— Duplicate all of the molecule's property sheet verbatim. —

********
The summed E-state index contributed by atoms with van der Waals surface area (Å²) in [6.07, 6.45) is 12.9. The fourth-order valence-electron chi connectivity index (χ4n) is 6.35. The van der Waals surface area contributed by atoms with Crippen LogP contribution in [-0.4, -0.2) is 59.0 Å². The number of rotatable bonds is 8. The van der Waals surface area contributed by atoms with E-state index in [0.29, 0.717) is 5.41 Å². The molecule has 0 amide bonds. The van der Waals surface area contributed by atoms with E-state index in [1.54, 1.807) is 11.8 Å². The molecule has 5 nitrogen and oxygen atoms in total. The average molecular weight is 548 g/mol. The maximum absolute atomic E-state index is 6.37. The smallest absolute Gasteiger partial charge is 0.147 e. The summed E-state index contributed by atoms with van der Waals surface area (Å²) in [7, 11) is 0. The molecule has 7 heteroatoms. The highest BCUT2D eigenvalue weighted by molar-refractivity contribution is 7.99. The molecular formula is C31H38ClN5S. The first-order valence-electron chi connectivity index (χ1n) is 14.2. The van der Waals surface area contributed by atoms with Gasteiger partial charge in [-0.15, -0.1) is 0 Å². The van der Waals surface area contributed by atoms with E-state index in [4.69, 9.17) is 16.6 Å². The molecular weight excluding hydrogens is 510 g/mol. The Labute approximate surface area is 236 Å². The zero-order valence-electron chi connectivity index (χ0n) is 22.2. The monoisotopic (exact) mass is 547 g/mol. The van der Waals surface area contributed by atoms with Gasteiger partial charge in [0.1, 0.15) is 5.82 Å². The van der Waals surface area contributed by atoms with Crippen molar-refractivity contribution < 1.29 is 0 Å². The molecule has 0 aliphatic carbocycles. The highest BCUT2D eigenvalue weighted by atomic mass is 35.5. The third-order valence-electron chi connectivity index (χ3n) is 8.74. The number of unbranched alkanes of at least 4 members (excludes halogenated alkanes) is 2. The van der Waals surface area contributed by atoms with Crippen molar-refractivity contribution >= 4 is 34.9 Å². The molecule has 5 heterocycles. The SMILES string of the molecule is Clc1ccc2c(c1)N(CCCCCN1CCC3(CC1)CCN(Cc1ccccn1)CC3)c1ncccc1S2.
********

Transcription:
The summed E-state index contributed by atoms with van der Waals surface area (Å²) in [6.07, 6.45) is 12.9. The fourth-order valence-electron chi connectivity index (χ4n) is 6.35. The van der Waals surface area contributed by atoms with Crippen LogP contribution in [-0.4, -0.2) is 59.0 Å². The number of rotatable bonds is 8. The van der Waals surface area contributed by atoms with E-state index in [0.29, 0.717) is 5.41 Å². The molecule has 0 amide bonds. The van der Waals surface area contributed by atoms with E-state index in [1.54, 1.807) is 11.8 Å². The molecule has 5 nitrogen and oxygen atoms in total. The average molecular weight is 548 g/mol. The maximum absolute atomic E-state index is 6.37. The smallest absolute Gasteiger partial charge is 0.147 e. The summed E-state index contributed by atoms with van der Waals surface area (Å²) in [7, 11) is 0. The molecule has 7 heteroatoms. The highest BCUT2D eigenvalue weighted by molar-refractivity contribution is 7.99. The molecular formula is C31H38ClN5S. The first-order valence-electron chi connectivity index (χ1n) is 14.2. The van der Waals surface area contributed by atoms with Gasteiger partial charge in [-0.15, -0.1) is 0 Å². The van der Waals surface area contributed by atoms with E-state index in [4.69, 9.17) is 16.6 Å². The molecular weight excluding hydrogens is 510 g/mol. The Labute approximate surface area is 236 Å². The zero-order valence-electron chi connectivity index (χ0n) is 22.2. The monoisotopic (exact) mass is 547 g/mol. The van der Waals surface area contributed by atoms with Gasteiger partial charge in [0.1, 0.15) is 5.82 Å². The van der Waals surface area contributed by atoms with Crippen molar-refractivity contribution < 1.29 is 0 Å². The molecule has 0 aliphatic carbocycles. The highest BCUT2D eigenvalue weighted by atomic mass is 35.5. The third-order valence-electron chi connectivity index (χ3n) is 8.74. The number of unbranched alkanes of at least 4 members (excludes halogenated alkanes) is 2. The van der Waals surface area contributed by atoms with Crippen molar-refractivity contribution >= 4 is 34.9 Å². The molecule has 5 heterocycles. The SMILES string of the molecule is Clc1ccc2c(c1)N(CCCCCN1CCC3(CC1)CCN(Cc1ccccn1)CC3)c1ncccc1S2.